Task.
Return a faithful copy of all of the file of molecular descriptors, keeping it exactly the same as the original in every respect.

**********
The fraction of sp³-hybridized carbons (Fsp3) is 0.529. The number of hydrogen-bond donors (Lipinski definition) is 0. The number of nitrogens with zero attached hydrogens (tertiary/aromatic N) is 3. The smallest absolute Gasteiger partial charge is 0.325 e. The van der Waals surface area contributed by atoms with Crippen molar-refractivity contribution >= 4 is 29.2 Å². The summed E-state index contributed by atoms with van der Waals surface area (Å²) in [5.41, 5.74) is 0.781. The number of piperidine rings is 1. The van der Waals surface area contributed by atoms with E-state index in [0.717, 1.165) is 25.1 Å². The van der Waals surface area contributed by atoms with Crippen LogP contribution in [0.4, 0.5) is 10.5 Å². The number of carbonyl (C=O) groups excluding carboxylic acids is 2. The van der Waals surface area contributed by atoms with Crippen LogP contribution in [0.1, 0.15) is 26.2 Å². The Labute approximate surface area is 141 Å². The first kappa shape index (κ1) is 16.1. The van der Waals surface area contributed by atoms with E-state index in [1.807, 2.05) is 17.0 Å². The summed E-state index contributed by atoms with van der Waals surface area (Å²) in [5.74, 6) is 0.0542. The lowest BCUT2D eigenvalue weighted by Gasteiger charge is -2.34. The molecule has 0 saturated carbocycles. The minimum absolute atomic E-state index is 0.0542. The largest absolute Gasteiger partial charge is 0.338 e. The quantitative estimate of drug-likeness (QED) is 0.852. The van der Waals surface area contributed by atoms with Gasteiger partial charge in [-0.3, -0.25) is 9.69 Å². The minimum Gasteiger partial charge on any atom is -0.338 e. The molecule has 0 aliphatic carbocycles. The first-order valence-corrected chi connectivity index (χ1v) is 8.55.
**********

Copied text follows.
The fraction of sp³-hybridized carbons (Fsp3) is 0.529. The number of hydrogen-bond donors (Lipinski definition) is 0. The number of nitrogens with zero attached hydrogens (tertiary/aromatic N) is 3. The smallest absolute Gasteiger partial charge is 0.325 e. The van der Waals surface area contributed by atoms with Crippen molar-refractivity contribution >= 4 is 29.2 Å². The summed E-state index contributed by atoms with van der Waals surface area (Å²) in [5.41, 5.74) is 0.781. The number of piperidine rings is 1. The van der Waals surface area contributed by atoms with E-state index in [0.717, 1.165) is 25.1 Å². The van der Waals surface area contributed by atoms with Crippen LogP contribution in [0.4, 0.5) is 10.5 Å². The number of carbonyl (C=O) groups excluding carboxylic acids is 2. The van der Waals surface area contributed by atoms with Crippen LogP contribution in [0.1, 0.15) is 26.2 Å². The Labute approximate surface area is 141 Å². The first kappa shape index (κ1) is 16.1. The van der Waals surface area contributed by atoms with E-state index in [1.807, 2.05) is 17.0 Å². The summed E-state index contributed by atoms with van der Waals surface area (Å²) in [5.74, 6) is 0.0542. The lowest BCUT2D eigenvalue weighted by Gasteiger charge is -2.34. The molecule has 0 saturated carbocycles. The minimum absolute atomic E-state index is 0.0542. The largest absolute Gasteiger partial charge is 0.338 e. The quantitative estimate of drug-likeness (QED) is 0.852. The van der Waals surface area contributed by atoms with Gasteiger partial charge in [-0.3, -0.25) is 9.69 Å². The minimum Gasteiger partial charge on any atom is -0.338 e. The molecule has 0 aliphatic carbocycles. The first-order valence-corrected chi connectivity index (χ1v) is 8.55.